The episode opens with a flashback to 1917, when April Bowlby is still new to the past, and before Michelle Gomez has killed her boyfriend and turned all of her friends into unwilling weapons. It provides some more context for Bowlby and Gomez in the present, ready to duke it out, only Bowlby isn't prepared for Gomez to run instead of fight. The juxtaposing of Bowlby and Gomez, two recovered time travelers now floundering, is one of the episode's more subtle moves. They'll both have big moments—eventually—but they start from an exhausted quiet.
The rest of the world is recovering from last episode's Eternal Flagellation, which didn't just affect the show's cast, but everyone on the planet. Including Phil Morris, who's just discovered son Joivan Wade has had his super-power enabling cybernetics replaced with regular-looking (albeit technologically based) skin. Morris bares his soul to Wade, and it's too little too late, making for a devastating scene. Unfortunately, it's also the only time director Rebecca Rodriguez doesn't do a good job—were Morris and Wade even on the same set—which makes it a little less effective, but it's still devastating stuff.
Meanwhile, Matt Bomer and Matthew Zuk are having nightmares about trying fatherhood again, Brendan Fraser and Riley Shanahan are on the outs with daughter Bethany Anne Lind, and Diane Guerrero is trying to figure out what's going on with her and Skye Roberts. Everyone's got a lot going on, but it seems they're in slightly better shape than before having their externalized emotional meltdowns last episode.
It leads Bowlby, who's been away from her friends for thirty years but is willing to let them think she's still the same person as before she left, to believe they are ready for a mission to take on Gomez. Bowlby figures Gomez has regrouped with the Brotherhood of Evil, specifically the Brain and Mallah, who have retired to comic effect in Boca Raton. Bowlby's right about the villain team-up; she's just wrong about the team being ready for a mission, especially since Gomez is very much prepared to prove her evil self.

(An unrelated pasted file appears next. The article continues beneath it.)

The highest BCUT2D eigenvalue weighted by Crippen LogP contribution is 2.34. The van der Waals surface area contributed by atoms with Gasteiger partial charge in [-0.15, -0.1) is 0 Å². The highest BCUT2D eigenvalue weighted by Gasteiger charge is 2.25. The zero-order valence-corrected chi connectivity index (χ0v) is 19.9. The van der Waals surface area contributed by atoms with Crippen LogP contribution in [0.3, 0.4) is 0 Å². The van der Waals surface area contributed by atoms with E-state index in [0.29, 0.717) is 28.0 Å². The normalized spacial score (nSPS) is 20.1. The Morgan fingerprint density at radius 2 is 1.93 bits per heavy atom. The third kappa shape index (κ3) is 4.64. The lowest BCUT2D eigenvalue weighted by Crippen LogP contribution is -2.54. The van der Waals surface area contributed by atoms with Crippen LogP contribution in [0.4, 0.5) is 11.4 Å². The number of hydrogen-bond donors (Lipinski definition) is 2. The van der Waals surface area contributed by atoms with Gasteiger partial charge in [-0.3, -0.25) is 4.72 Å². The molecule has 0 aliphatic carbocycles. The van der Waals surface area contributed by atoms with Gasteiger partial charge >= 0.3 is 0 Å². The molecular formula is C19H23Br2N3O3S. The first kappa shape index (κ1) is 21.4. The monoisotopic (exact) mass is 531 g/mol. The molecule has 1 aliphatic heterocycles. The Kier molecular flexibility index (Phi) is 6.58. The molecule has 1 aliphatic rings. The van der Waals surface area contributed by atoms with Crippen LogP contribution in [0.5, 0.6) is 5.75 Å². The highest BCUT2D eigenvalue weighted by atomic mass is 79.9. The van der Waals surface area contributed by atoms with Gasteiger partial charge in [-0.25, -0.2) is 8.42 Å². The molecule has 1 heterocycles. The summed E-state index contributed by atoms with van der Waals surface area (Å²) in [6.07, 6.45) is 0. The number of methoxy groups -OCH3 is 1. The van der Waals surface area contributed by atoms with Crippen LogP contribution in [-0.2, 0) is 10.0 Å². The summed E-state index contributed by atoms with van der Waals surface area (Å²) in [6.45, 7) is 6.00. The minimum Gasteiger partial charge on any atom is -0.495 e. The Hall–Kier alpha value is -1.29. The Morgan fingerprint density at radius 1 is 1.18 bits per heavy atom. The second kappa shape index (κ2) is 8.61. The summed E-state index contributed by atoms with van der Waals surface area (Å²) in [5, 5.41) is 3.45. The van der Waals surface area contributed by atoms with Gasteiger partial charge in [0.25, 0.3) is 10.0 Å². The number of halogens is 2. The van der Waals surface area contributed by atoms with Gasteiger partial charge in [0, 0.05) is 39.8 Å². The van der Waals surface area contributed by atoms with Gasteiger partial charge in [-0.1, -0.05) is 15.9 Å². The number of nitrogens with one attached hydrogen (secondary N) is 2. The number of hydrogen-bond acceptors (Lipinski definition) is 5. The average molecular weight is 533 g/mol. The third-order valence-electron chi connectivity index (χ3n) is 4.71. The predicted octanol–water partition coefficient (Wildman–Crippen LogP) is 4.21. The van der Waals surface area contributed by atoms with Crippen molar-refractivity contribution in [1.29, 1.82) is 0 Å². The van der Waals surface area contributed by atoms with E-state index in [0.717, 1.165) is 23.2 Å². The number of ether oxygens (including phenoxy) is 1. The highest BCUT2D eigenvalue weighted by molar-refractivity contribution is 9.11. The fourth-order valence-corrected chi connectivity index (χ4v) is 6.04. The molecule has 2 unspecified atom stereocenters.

There's a great action scene, a great dramatic scene, a great cliffhanger. Also, an impressive physical sequence from Shanahan. Lots and lots of great… although it does take the episode a while to get going. The episode rushes the post-Eternal Flagellation stuff for the team as a whole; they've got their own stuff going on, so they don't have to bond for a while, but their own stuff just gets teased. For example, Roberts and Guerrero are in unknown, internal danger, but Bowlby berates Guerrero for wanting to deal with it instead of going on a team mission, delaying the reveal.
Though there's a great twist with it, which kicks off the aforementioned great cliffhanger. It's a chain reaction setup to the cliffhanger, with pieces established throughout the episode.
If that early scene with Morris and Wade had been better directed, it'd probably be a standout "Doom Patrol," even with the sluggish first act. It's still fantastic; it's just not the most fantastic "Doom Patrol"'s been. Especially after last episode, which is a singular hour of television.
Some outstanding acting throughout, particularly Bowlby, Gomez, Bomer, and Fraser. Guerrero and Wade just don't end up with as much to do.
The episode's also impressive in how much new plot it works in, establishing Gomez as a villain in the present just two episodes after she was–if not one of the good guys, good guy adjacent. But it also makes the Brain and Mallah into active villains when they've just been cameos before. It's real good.
And that cliffhanger's just mean, especially for the penultimate episode of the season. It's "big" enough it could've been the season finale cliffhanger; somehow, having to wait a week is worse than waiting for the next season.